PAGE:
Moissanite is a hard mineral that was discovered by Dr. Ferdinand Henri Moissan, a French chemist and Nobel Prize winner. Natural Moissanite is very rare and is limited to iron-nickel meteorites and a few other rare ultra-mafic igneous occurences. Moissanite is hexagonal, not isometric and therefore it is doubly refractive unlike diamond.
Moissanite is also slightly less dense than diamond and is rarely perfectly clear of color, having pale shades of green. Moissanite in fact is sometimes placed into the Carbon Group which includes diamond and graphite.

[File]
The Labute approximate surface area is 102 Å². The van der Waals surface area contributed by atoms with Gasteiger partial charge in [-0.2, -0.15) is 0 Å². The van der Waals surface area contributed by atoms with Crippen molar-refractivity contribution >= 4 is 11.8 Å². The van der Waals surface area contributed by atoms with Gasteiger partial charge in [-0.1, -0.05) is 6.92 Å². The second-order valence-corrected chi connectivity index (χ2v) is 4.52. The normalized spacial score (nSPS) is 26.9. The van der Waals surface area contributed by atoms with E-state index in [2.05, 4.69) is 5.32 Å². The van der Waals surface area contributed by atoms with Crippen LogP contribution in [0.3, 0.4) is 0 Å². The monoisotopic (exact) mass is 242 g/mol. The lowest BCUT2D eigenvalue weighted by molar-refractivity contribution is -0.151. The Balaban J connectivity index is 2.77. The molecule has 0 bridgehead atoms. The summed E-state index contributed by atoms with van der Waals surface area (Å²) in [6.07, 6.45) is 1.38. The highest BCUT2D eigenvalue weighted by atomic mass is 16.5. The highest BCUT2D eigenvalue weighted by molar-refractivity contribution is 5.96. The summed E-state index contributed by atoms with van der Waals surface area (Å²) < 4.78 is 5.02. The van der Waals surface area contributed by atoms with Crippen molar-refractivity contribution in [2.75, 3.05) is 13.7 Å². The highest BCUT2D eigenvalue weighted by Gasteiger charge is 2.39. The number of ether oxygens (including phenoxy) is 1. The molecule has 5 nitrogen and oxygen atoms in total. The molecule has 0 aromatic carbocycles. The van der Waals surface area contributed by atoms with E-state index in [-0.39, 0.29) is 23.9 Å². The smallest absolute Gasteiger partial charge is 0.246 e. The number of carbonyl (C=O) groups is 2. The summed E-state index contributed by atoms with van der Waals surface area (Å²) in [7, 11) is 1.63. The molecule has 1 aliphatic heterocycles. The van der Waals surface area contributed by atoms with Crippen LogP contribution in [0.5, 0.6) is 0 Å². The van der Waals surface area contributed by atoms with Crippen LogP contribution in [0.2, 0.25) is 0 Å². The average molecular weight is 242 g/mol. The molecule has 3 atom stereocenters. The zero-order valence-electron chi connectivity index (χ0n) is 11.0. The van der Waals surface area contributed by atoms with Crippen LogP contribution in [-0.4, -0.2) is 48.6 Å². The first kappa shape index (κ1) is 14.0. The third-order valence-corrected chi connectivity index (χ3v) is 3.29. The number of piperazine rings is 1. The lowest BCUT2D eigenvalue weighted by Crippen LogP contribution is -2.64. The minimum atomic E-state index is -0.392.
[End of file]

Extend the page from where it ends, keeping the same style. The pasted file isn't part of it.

Moissanite has the potential for shimmering brilliance, fire, luster, and incredible hardness. It has many uses especially as an abrasive, semi-conductor and as Diamond simulants.
Moissanite was originally born from a star. Dr. Henri Moissan, a Nobel Prize winning chemist, discovered minute quantities of natural silicon carbide while analyzing part of the Diablo Canyon meteorite in 1893. The mineral name became Moissanite in 1905.
Diablo Canyon or Meteor Crater in Arizona and as a trace in several kimberlite deposits and Placer deposits eroded from them.